By Merryn Sherwood on 22/10/12 at 7:38 am
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Highlights from the Paratriathlon World Championships in Auckland
It might be four years away, but paratriathletes already have Rio on their mind after a record breaking ITU Paratriathlon World Championships in Auckland on Monday.
A field of 109 athletes started the race, from a total of 21 different countries, and the competition was fierce. Great Britain finished on top of the overall paratriathlon medal tally with five gold, their best result from a paratriathlon world titles. Great Britain’s gold medallists included Iain Dawson in the men’s TRI-6, Matthew Emmerson in the men’s TRI-5, Faye McClelland in the women’s TRI-4, Steven Judge in the men’s TRI-3, and Karen Darke in the women’s TRI-1.
The United States and France each won two world titles in the women’s TRI-5 and TRI-2 respectively and the men’s TRI-4 and men’s TRI-2 respectively, while Australia, Canada and Spain each took home one Paratriathlon World Championship. USA finished with the most overall medals, with 13, compared to Great Britain’s nine. Serbia won its first Paratriathlon medal, as Lazar Filipovic claimed silver in the men’s TRI-6.
The water temperature designated that the swim was reduced from 750m to 300m according to the ITU Paratriathlon rules and races started in three waves to complete the rest of the 20km bike and 5km run.
Australia’s Bill Chaffey was the first finisher across the line, claiming his third ITU World Paratriathlon Championship in TRI-1 with a stellar wheelchair leg to roll past the USA’s Andre Kaljich. Chaffey said afterwards he was worried when his strongest discipline was cut short, but managed to still pull away.
“I spoke to my coach about it, he gave me a game plan, you know the swim is your strength but you know you have done the work in the bike and the run too as well so you know, he talked me up well and got me through,” Chaffey said. “He basically said, ‘don’t worry about anyone else,’ everyone is worried about you.”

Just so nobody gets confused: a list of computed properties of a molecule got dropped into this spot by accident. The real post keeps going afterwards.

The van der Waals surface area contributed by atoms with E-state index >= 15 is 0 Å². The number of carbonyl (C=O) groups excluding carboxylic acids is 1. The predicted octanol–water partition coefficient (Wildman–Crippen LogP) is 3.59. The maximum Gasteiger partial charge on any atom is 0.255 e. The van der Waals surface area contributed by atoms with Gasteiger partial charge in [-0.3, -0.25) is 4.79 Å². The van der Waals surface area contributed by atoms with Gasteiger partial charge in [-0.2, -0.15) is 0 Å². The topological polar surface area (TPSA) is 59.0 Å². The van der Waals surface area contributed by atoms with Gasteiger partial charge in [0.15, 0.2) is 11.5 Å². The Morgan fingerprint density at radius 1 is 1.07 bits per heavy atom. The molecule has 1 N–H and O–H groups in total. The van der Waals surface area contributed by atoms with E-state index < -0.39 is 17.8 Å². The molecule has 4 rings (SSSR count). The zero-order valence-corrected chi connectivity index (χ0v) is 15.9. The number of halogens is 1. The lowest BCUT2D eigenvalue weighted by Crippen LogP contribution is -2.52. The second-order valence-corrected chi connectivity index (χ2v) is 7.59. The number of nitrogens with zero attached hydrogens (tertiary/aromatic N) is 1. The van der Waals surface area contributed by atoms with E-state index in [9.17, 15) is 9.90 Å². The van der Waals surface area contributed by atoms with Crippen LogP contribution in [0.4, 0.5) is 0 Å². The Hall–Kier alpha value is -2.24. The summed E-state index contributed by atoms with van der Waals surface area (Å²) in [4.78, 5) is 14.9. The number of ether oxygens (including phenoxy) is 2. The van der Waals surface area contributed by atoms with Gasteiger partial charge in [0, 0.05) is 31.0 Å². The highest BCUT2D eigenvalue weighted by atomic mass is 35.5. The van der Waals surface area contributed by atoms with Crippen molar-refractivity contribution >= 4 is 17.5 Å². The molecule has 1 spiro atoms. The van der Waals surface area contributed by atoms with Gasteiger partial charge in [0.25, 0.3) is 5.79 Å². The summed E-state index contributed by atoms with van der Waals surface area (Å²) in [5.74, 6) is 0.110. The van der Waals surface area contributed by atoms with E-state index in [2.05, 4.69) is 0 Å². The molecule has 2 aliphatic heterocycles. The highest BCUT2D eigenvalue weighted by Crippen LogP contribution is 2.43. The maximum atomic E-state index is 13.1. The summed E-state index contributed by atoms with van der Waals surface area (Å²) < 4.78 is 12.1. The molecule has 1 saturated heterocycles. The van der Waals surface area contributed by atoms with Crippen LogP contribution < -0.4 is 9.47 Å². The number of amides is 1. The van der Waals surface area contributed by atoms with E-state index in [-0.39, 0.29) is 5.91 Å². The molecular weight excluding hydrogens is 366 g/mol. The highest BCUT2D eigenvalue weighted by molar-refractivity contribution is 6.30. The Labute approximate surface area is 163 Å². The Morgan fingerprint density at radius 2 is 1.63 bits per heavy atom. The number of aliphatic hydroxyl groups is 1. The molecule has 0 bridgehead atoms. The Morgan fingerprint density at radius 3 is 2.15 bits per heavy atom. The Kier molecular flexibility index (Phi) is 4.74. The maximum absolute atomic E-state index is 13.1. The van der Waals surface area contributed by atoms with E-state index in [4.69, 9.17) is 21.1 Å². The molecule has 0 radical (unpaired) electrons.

Chaffey said he was excited to be part of the sport in the lead into its first Paralympics.
“It just keeps getting bigger and bigger which makes it more and more exciting, it’s very strong competition and each year everyone gets better and everyone keeps getting closer,” he said. “I’ve got to keep doing more work. But Rio, that’s number one.”
Although he didn’t back up with another medal after his Beijing podium, Morocco’s Mohamed Lahna was one of the stars of the day after being recognised from a photo taken on last year’s finish line.
The image, captured by Delly Carr, went on to be voted by the fans as 2011 ITU Photo of the Year, and he said it added to a brilliant year in which he moved to California with his wife and became a first-time parent.
“This year I felt like I had extra pressure because last year a lot of people, they contact me about this picture and they add me on Facebook, it was everywhere really, which was great, I think this photo is a very big thing for me,” Lahna said.
“I hope I can keep going to Rio 2016 because this is my big goal, really my goal is to be one of my medallists of these first games.”
Brazil also fielded a strong team, as they build to hosting Paratriathlon’s debut in the paralympics and bronze medallist in the men’s TRI-6, Rodrigo Feola, said all Paralympic sport in Brazil was growing quickly.
“Each year we are growing and growing in many different sports,” he said. “So we have a good expectation for our Paralympic team, we think we will have lots of medals because we are working hard.”
Find more details about this event - 2012 Barfoot&Thompson World Triathlon Grand Final Auckland